In the last five games the Knicks’ offense has been just fine when Kornet is on the court, scoring 107.9 points per 100 possessions. That’s OK, not great. But, when Kornet has sat, the offense has crumbled, petering out just 92.1 points per 100 possessions. That enormous disparity is a lot of noise and small-sample stuff, but it’s not irrelevant. It’s not hard to see why the Knicks’ three-point percentage has been so much better with Kornet on the floor. The guy is shooting 59.4% from deep attempting over six threes per game in his last five games. Even more intriguing, the Knicks are shooting so much better from two when Kornet plays in these past five contests: 49.2% when he’s on the floor vs. 36.9% when he’s off per NBA Wowy. Again, some of that is small sample size related, but some of it definitely has to do with the spacing Kornet provides. Check out my favorite play from the Denver game:

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Mason Plumlee is so worried about the possibility of an open three from Kornet that he physically shoves Malik Beasley to the floor and gives (a driving!) Mudiay an open layup. Now that’s respecting a shooter. The spacing Kornet provides won’t always be that obvious, but his gravity is undeniable.

2 Questions

1. Will Enes Kanter finish the season with the Knicks?

With Kornet proving to be a legitimate NBA rotation player, it makes you wonder whether it’s worth putting up with Kanter’s fussing (it’s not). If Kanter is really as much about winning as he says he is (he’s not), then wouldn’t he want the Knicks to buy him out so he could play for a contender? That way, he would have an opportunity to prove his worth on a good team, potentially increasing the pool of bidders when he’s an unrestricted free agent next summer. Well, a guy can dream. When Mitchell Robinson comes back (any day now), he and Kornet can split the center minutes with Vonleh filling in during small ball lineups. I think I speak for a lot of Knicks fans when I say it’s time to move on from Kanter.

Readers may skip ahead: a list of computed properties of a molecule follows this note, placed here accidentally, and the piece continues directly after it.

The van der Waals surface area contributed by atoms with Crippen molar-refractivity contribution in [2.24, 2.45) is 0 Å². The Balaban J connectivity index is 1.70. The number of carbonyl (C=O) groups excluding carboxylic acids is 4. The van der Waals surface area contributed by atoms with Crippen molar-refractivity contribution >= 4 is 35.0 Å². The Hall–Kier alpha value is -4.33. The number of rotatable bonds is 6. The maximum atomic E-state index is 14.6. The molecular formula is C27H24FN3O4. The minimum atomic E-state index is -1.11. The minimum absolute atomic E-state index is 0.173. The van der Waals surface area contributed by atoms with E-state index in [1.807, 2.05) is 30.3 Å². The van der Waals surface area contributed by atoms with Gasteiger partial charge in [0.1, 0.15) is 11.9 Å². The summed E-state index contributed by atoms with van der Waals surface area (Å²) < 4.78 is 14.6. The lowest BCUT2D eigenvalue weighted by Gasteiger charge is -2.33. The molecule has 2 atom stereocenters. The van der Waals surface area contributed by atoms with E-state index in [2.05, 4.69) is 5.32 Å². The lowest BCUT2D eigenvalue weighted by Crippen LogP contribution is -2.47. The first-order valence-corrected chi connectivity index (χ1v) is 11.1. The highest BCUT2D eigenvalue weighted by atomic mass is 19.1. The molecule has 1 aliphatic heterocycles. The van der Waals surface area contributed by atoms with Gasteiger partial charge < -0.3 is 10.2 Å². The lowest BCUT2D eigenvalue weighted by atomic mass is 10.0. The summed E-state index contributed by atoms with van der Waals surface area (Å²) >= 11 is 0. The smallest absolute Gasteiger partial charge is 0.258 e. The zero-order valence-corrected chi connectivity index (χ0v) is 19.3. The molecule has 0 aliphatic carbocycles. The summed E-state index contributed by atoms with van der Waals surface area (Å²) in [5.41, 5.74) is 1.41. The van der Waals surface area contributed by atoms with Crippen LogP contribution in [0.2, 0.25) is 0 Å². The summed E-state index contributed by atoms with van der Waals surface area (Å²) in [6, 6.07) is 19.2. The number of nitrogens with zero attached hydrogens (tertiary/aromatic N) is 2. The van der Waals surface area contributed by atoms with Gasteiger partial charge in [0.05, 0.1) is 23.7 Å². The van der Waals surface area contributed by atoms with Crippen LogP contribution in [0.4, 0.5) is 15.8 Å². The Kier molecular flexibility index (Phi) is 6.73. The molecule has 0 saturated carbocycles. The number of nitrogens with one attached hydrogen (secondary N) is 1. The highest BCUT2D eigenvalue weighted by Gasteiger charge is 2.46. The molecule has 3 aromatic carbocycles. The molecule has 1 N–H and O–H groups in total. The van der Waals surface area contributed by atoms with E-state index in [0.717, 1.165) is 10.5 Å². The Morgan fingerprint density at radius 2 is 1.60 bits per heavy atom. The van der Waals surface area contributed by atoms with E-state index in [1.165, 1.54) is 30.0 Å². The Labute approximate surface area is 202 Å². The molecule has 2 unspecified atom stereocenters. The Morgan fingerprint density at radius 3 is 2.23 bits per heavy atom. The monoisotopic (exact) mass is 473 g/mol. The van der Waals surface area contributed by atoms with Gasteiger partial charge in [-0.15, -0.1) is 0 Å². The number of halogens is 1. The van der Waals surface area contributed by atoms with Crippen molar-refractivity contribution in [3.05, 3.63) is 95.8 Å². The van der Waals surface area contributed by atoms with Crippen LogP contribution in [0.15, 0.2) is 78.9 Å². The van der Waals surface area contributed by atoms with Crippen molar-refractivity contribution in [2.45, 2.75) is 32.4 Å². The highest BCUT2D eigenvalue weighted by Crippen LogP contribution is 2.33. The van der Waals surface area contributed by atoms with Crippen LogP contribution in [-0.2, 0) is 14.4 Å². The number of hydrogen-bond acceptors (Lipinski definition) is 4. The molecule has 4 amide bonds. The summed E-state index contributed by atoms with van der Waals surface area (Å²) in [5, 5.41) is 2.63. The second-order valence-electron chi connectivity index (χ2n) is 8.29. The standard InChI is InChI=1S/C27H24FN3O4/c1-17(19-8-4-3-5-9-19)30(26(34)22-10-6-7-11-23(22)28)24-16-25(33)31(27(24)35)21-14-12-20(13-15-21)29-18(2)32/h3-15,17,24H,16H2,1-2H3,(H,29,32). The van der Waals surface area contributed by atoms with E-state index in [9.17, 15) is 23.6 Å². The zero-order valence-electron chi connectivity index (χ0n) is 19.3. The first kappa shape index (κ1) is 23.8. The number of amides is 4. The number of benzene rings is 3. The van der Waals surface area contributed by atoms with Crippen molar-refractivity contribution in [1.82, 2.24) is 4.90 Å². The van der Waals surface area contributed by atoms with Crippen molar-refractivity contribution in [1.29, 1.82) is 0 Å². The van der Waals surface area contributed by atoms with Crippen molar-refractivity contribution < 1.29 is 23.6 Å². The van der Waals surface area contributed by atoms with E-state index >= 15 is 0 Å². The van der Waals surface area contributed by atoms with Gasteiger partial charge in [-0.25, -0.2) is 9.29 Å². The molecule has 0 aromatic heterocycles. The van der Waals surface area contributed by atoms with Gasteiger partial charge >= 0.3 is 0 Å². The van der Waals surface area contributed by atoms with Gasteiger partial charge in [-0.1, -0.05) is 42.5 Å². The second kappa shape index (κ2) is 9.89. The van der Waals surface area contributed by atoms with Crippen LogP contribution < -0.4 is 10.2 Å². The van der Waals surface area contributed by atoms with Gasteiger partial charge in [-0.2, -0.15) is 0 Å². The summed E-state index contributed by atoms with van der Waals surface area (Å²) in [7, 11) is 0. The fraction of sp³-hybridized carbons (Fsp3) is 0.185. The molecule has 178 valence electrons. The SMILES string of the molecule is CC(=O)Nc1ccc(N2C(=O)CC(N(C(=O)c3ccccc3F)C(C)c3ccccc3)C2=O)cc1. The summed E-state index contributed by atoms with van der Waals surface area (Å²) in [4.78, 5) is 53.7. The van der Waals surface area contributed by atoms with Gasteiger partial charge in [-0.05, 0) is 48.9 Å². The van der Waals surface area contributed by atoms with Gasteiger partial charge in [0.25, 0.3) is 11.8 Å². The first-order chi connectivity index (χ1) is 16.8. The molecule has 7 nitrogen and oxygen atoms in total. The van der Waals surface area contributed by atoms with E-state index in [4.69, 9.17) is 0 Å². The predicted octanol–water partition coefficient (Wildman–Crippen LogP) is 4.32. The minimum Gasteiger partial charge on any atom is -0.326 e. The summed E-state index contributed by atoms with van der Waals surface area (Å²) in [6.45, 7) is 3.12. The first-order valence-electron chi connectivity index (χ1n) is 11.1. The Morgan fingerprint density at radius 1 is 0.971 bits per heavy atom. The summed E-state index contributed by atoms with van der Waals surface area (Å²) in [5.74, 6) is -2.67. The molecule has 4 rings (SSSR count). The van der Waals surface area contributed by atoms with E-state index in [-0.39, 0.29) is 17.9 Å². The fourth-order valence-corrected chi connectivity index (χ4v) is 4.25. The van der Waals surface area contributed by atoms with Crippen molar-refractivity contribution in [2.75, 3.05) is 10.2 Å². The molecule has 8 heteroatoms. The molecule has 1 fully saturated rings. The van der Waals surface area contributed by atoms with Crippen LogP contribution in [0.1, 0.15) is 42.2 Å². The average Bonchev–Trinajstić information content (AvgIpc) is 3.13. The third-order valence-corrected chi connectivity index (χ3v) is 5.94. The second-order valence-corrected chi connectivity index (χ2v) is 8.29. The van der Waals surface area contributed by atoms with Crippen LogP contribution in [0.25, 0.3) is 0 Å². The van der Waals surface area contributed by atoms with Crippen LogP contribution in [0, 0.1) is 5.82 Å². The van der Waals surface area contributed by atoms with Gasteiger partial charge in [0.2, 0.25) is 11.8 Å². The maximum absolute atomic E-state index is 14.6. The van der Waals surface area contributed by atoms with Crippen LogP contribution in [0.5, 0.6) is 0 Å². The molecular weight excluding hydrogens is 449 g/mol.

2. Why didn’t Frank Ntilikina see more minutes versus Denver?

The most frequent and reasonable argument I’ve heard for David Fizdale sitting Frank during long stretches this season is that the coach is trying to change his young point guard’s mindset. Fizdale doesn’t mind Frank making mistakes as long as they are mistakes borne out of aggressiveness. Take Allonzo Trier, for instance. Since December 1, he’s had the worst true shooting percentage of all 120 rotation players with a usage rate over 20%. And, he’s certainly not out there for his defense. What Fizdale likes is his assertive, confident style of play.

But, if that’s the case, then what happened in Denver on Tuesday? Ntilikina put up 10 points and five assists in 18 minutes. Even more, he was aggressively looking for his shot as well as creating offense for others. The difference between Frank and Trier is that Frank can do it within the flow of the offense. Watch this nifty left-handed pass out of the pick-and-roll that resulted in two Kanter free throws:

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And this drive in transition which freed up a cutting Kanter:

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I just want to see some consistency from Fizdale in terms of his approach to allocating minutes. If Frank comes out with an aggressive mindset, I want to see that rewarded with playing time, regardless of his production.

1 Prediction

I’m going to start drinking when I watch these games.